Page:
(Headline USA) Eight of the 10 largest cities in the U.S. lost population during the first year of the pandemic, with New York, Los Angeles and Chicago leading the way, leftist enclaves where misguided policies have led to record crime, homelessness and drug abuse.
Between July 2020 and July 2021, New York lost more than 305,000 people, while Chicago and Los Angeles contracted by 45,000 residents and 40,000 people, respectively.
Although San Francisco’s not among the 10 largest cities, almost 55,000 residents left that city, or 6.3% of its 2020 population, the highest percentage of any U.S. city.
Among the 10 largest U.S. cities, only San Antonio and Phoenix gained new residents, but they added only about 13,000 people each, or less than 1% of their populations, according to 2021 vintage population estimates.
Among the largest U.S. cities, Austin and Fort Worth in Texas; Jacksonville, Florida; Charlotte, North Carolina; and Columbus, Ohio also registered modest population gains, red-state territory, for the most part, where sound policies led to quicker and safer reopening from the pandemic.
Other cities that grew more than 5% were North Port and Port St. Lucie in Florida; Spring Hill, a city near Nashville, Tenn.; and three Idaho cities, Caldwell, Meridian and Nampa.
The pandemic and the lockdown that followed in spring 2020 made living in a crowded city less appealing for a time, and those who could leave—workers who could do their jobs remotely, for example—sometimes did.
The radical leftist politics and violent crime that took root in many of the major metropolitan areas also are likely to have been contributing factors, as were the excessive taxation and cost-of-living in Democrat-led municipalities.
It remained unclear what impact the migration might have on the former urban-dwellers’ new destinations. Some Republican leaders, such as Florida Gov. Ron DeSantis, have actively warned blue-state newcomers to check their politics at the door lest they lead to the same sort of systemic failures.
Demographer William Frey of the far-left Brookings Institution said he believes the population declines in most of the largest U.S. cities from 2020 to 2021 are “short-lived and pandemic-related.”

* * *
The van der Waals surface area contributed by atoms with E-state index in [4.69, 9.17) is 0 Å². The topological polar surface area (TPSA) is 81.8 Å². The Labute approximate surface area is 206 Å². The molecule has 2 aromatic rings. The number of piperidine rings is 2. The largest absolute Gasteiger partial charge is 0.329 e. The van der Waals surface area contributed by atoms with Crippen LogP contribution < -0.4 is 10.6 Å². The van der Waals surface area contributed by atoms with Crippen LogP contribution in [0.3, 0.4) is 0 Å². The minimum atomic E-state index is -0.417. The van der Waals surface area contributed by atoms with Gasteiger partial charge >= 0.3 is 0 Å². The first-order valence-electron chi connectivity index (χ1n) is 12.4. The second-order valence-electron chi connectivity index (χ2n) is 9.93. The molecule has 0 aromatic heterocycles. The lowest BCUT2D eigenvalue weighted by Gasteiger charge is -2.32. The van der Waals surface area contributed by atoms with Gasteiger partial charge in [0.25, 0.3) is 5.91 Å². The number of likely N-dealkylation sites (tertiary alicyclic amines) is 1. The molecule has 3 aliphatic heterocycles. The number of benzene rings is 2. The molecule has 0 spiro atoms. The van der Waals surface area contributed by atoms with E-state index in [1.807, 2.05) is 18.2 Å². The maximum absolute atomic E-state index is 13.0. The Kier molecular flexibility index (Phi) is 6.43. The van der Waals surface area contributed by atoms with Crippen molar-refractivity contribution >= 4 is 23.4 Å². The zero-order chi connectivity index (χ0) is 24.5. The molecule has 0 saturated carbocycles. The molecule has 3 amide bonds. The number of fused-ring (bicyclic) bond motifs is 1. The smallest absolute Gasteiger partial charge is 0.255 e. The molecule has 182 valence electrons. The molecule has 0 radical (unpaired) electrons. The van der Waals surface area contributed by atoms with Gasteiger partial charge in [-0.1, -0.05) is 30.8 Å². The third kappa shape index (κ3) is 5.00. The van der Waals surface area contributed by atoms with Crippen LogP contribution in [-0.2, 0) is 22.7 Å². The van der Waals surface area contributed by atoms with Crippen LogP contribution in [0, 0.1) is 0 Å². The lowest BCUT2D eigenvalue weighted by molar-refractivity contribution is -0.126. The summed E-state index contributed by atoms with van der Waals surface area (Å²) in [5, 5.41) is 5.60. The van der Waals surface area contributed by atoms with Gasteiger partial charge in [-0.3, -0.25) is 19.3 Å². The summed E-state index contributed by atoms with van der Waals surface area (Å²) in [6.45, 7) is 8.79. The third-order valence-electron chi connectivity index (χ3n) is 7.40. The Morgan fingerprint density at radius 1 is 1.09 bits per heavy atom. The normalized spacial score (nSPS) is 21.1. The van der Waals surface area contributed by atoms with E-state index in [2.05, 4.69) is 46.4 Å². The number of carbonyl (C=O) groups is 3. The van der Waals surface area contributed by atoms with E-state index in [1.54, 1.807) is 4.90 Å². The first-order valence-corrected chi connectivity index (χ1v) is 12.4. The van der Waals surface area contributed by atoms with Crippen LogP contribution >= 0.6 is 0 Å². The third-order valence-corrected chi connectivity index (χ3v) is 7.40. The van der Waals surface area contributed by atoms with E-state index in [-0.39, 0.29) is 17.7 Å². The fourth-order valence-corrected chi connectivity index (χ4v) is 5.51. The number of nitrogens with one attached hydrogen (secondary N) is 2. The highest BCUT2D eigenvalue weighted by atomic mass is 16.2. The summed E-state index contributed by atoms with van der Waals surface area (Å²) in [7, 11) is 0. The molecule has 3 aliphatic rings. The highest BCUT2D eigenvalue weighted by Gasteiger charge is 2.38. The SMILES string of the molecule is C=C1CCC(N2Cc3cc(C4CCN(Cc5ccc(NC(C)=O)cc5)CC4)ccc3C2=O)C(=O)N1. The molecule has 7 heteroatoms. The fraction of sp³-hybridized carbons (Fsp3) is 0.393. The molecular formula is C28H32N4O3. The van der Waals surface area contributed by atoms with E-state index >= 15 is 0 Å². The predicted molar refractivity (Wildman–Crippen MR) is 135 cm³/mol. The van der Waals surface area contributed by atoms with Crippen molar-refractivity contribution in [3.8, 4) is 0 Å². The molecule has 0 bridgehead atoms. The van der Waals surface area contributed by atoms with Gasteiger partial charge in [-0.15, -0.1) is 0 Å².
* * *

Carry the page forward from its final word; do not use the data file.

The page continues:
When it came to growth rates, as opposed to raw numbers, the fastest-growing cities with populations of at least 50,000 residents were in the suburbs of booming Sunbelt metro areas. They included Georgetown and Leander outside Austin; the town of Queen Creek and the cities of Buckeye, Casa Grande and Maricopa, outside Phoenix; the city of New Braunfels, outside San Antonio; and Fort Myers, Florida. They had growth rates of between 6.1% and 10.5%.
As metro Austin has grown by leaps and bounds, so has Georgetown, located more than 25 miles north of the Texas capital, said Keith Hutchinson, the city’s communications manager. The city grew by 10.5%, the most in the nation last year, and now has 75,000 residents.
“It’s not really a surprise,” Hutchinson said. “People are moving here for jobs.”
The estimates also showed population declines of 3% to 3.5% in New Jersey cities outside New York, such as Union City, Hoboken and Bayonne. Similar declines occurred outside San Francisco in Daly City, Redwood City and San Mateo, as well as Cupertino in Silicon Valley.
Lake Charles, Louisiana, which was devastated by Hurricane Laura in 2020, lost almost 5% of its residents, the second-highest rate in the U.S. behind San Francisco.
Though the Category 4 storm was the driver there, elsewhere, the pandemic created opportunities to move.
Andrew Mazur, 31, had been wanting for some time to leave Philadelphia for South Florida where he grew up, and the chance to work remotely in his job at a large professional services firm arrived in November 2020. He joined almost 25,000 residents who left Philadelphia between 2020 and 2021.
“I’m not going back. It has been great,” Mazur said. “Philly, New York, Chicago—tons of people from there are moving down here.”
Adapted from reporting by the Associated Press